“It’s very distressing for my name to come up throughout this meeting and be slandered the way I have. However, I would like to express my regret that some people misconstrued my comments last month,” Morgan said. “It is my hope you sincerely hear me: My concern is for the fact that apparently the city will no longer remove messages from the public right of way if they can be construed as public expression. My family has resided in La Jolla since 1923 and, as a longtime resident of La Jolla, I have years of being concerned with the aesthetics of our parks, beaches and rights of way and was disappointed to hear the city decision. … I would have the same concerns if another political message was involved.”

“I have no problem with the Black Lives Matter movement or messages,” she added. “However, this is concerning to me because now the city has allowed this area to be opened up for all political expression; that is the only reason I expressed my distress toward this movement and toward the graffiti and toward the city’s decision in this area. I’m sorry if I offended people, but I am trying to, in my opinion, ... keep La Jolla clean, beautiful and non-confrontational. It was my own opinion and does not reflect La Jolla Parks & Beaches.”

Hunrichs, choking back tears, said: “The city has a responsibility to take care of public property. I didn’t mean to offend anyone ... [but I spoke out because] it’s not the message, it’s where it was put. … When we are talking about the public area, it’s not right to pick certain messages that are OK. … If people support it, that’s fine. I believe in the sentiment that Black people matter; I have Black friends.”

When asked by LJP&B member Sally Miller whether the responses were satisfactory to those in attendance, Dynes said, “The [Zoom] chat box is full of antagonism and angry remarks, so the answer is no.”

Among the commenters, Catherine Cox said after Morgan’s statement that “Black Lives Matter is not confrontational!” After Hunrich’s comments, she added, “You said we are Marxists!” and “Y’all have not heard one thing your community is saying” and “Y’all are not holding yourselves accountable for the hateful words.”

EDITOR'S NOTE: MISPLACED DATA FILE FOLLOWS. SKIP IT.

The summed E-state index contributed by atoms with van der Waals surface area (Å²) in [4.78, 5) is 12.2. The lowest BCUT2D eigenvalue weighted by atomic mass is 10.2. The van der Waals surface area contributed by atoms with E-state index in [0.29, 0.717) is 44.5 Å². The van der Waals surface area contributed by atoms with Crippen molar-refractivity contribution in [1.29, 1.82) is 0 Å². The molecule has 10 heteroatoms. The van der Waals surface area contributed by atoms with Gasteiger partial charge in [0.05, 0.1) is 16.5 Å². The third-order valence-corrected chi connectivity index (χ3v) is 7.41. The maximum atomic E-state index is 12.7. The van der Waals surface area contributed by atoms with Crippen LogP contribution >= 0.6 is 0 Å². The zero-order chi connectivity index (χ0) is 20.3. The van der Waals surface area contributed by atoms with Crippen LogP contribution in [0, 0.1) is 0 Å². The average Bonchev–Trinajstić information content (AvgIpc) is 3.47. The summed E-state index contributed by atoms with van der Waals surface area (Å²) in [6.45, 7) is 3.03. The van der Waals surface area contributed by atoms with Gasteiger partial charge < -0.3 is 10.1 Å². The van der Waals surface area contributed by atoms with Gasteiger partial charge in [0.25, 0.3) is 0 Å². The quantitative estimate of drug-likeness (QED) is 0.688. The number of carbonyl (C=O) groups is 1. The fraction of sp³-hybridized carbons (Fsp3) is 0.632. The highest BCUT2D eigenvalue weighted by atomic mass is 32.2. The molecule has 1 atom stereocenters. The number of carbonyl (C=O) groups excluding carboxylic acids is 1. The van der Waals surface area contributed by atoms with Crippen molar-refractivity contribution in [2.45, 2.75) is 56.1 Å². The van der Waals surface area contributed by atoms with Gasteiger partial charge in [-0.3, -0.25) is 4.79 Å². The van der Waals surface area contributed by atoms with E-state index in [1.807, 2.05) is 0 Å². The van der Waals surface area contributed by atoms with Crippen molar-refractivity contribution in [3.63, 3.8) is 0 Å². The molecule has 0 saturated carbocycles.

Ruth Leivers said: “I am saddened that Mrs. Morgan continues to state that the Movement for Black Lives is a political organization. This movement is a social movement and may be the largest social movement in our history.”

Led by the motto “conversation vs. confrontation,” UC San Diego Athletic Director and La Jolla Rotary Club member Earl Edwards is on a personal mission to talk about racism.

Oct. 29, 2020

Many of those who called for the two members’ removal “by force or by resignation” cited the LJP&B bylaws section that states, “The council shall not discriminate or permit discrimination in any manner against any person or class of persons on account of race, color, religion, gender, sexual orientation, medical status, national origin, ethnicity, age, marital status or disability, including without limitation the provision of goods, services, facilities, privileges, advantages and accommodations and the hiring and retention of employees and contractors.”

The bylaws also allow for the removal of members by a two-thirds vote of the board, based on “a preponderance of the evidence, to be in violation of these bylaws.”

LJP&B member Patrick Ahern thanked those who spoke and said the bylaw provision “addresses the council’s actions, but we have no provision to remove these individuals based on their personal comments.”

Dynes agreed that they were personal comments and not intended to represent the board.

Ahern added that the board “takes its responsibility to represent the community in a fair and unbiased manner seriously. We regret the offense that was taken as a result of our members’ comments.”

He made a motion to create a working group to draft a code of conduct that “reinforces our values” and provides an avenue to remove members if the code is violated.

After a lengthy discussion, the board voted to support the working group.

The board also passed a motion by member Jane Reldan to seek the opinion of the city attorney on whether a bylaw violation had occurred that could lead to the removal of the two members.

An update will be provided at the next meeting at 4 p.m. Monday, Dec. 7, online. The board will combine its November and December meetings to accommodate the Thanksgiving and Christmas holidays. For more information, visit ◆